In January 1905, Czarist troops massacred scores of protesters at a demonstration in St. Petersburg, precipitating a general strike and the formation of the first “soviets,” or workers’ councils in Russia (Voline, 1947: 96-101). Following Russia’s defeat in its war against Japan in February 1905, unrest spread throughout Russia, culminating in a countrywide general strike in October 1905. The Czar was forced to promise constitutional reforms, which he soon reneged upon. Nevertheless, the great general strike of October 1905 made a deep impression on workers and revolutionaries around the world, giving renewed credence to anarchist ideas, for it was the anarchists who had been advocating the general strike as a revolutionary weapon since the time of the First International (Volume One, Selection 27). The Marxist social democrats had been dismissing the general strike as “general nonsense” for years (Joll: 193).

Kropotkin observed that “what exasperated the rulers most” about the general strike “was that the workers offered no opportunity for shooting at them and reestablishing ‘order’ by massacres. A new weapon, more terrible than street warfare, had thus been tested and proved to work admirably” (1905: 280). Despite this practical vindication of anarchist ideas, Malatesta was careful to point out the limitations of the general strike. Instead of “limiting ourselves to looking forward to the general strike as a panacea for all ills,” Malatesta warned, anarchists needed to prepare for the insurrection or civil war which would inevitably follow the workers’ seizure of the means of production. For it is not enough for the workers to halt production; to avoid being forced by their own hunger back to work, the workers need to provide for themselves (Volume One, Selection 60).



The Anarchist International


As the anarchist pacifist Bart de Ligt (1883-1938) put it in the 1930s, “the workers must not strike by going home or into the streets, thus separating themselves from the means of production and giving themselves over to dire poverty but… on the contrary, they must stay on the spot and control these means of production” for their own benefit (Volume One, Selection 120). Maurice Joyeux (1910-1991), following the May-June 1968 events in France, described such action as the “self-managerial” general strike, by which the workers directly take control of the means of production (Volume Two, Selection 61).

No revolutionary group could claim credit for the 1905 Russian Revolution. As Kropotkin noted, the October 1905 general strike “was not the work of any revolutionary organization. It was entirely a workingmen’s affair” (1905: 278). What the anarchists could do was point to the 1905 Russian Revolution as a practical vindication of their ideas, enabling them to reach a much broader audience inspired by these events. Robert Graham




From Chiapas to Rojava: Seas Divide Us, Autonomy Binds Us; Zapatistas: 20 years of reinventing revolution. Ecosocialism, Ecoanarchism

19 Feb


Power to the people can only be put into practice when the power exercised by social elites is dissolved into the people.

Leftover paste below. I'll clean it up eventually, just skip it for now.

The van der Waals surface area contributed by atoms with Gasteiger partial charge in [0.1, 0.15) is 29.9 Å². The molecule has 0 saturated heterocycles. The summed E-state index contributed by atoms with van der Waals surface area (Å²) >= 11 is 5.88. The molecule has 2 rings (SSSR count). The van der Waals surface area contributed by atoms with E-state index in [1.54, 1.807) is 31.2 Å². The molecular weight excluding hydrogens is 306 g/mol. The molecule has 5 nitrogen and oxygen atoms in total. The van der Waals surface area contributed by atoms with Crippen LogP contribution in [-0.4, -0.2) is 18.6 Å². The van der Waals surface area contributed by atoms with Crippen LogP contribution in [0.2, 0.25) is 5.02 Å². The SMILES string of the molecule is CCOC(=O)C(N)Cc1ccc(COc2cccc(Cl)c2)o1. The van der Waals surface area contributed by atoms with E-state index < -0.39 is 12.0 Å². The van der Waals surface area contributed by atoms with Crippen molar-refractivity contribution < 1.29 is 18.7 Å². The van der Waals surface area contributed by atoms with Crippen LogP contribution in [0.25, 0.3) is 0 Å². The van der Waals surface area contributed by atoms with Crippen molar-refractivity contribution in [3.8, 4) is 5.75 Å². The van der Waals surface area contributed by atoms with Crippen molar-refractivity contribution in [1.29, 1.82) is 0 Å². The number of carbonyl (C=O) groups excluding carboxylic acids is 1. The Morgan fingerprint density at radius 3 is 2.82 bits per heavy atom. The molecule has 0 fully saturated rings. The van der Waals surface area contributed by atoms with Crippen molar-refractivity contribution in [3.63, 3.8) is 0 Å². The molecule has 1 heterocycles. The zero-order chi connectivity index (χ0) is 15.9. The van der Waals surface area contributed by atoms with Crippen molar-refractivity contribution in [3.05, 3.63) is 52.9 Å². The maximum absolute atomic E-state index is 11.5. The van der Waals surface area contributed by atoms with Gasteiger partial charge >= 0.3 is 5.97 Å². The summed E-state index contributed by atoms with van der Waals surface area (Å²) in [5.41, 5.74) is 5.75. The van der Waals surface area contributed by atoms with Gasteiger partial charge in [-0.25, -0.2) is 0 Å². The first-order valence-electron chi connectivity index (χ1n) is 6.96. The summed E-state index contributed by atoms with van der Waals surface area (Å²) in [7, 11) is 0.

Despite being continents apart, the struggles of the Kurds and Zapatistas share a similar purpose: to resist capitalism, liberate women and build autonomy. Petar Stanchev is finishing a degree in Latin American Studies and Human Rights at the University of Essex. He has previously lived and studied in Mexico and has been involved in the Zapatista solidarity movement for four years. 





Only six months ago very few people had ever heard of Kobani. But when ISIS launched its futile attack on the town in September 2014, the little Kurdish stronghold quickly became a major focal point in the struggle against the religious extremists. In the months that followed, Kobani was transformed into an international symbol of resistance, compared to both Barcelona and Stalingrad for its role as a bulwark against fascism.

The brave resistance of the People’s and Women’s Defense Units (YPG and YPJ) was praised by a broad spectrum of groups and individuals — from anarchists, leftists and liberals to right-wing conservatives — who expressed sympathy and admiration for the men and women of Kobani in their historical battle against the forces of ISIS.

As a result, the mainstream media was soon forced to break its silence on the plight of the Kurds of Northern Syria, who had declared their autonomy in the summer of 2012. Numerous articles and news stories depicted the “toughness” and determination of the Kurdish fighters, often with a dose of romanticization. Nonetheless, the media attention was often selective and partial. The very essence of the political project in Rojava (Western Kurdistan) went unreported and Western journalists generally preferred to present the resistance in Kobani as an inexplicable exception to the supposed barbarism of the Middle East.

Unsurprisingly, the victorious flag of the YPG/YPJ brandishing the iconic red star was not a pleasing image to the eyes of the Western powers. The autonomous cantons of Rojava represent a homegrown solution to the conflicts in the Middle East, focusing on gender equality, environmental sustainability and horizontal democratic processes including all different ethnic and social groups, while simultaneously resisting the terror from ISIS and rejecting both liberal democracy and capitalist modernity.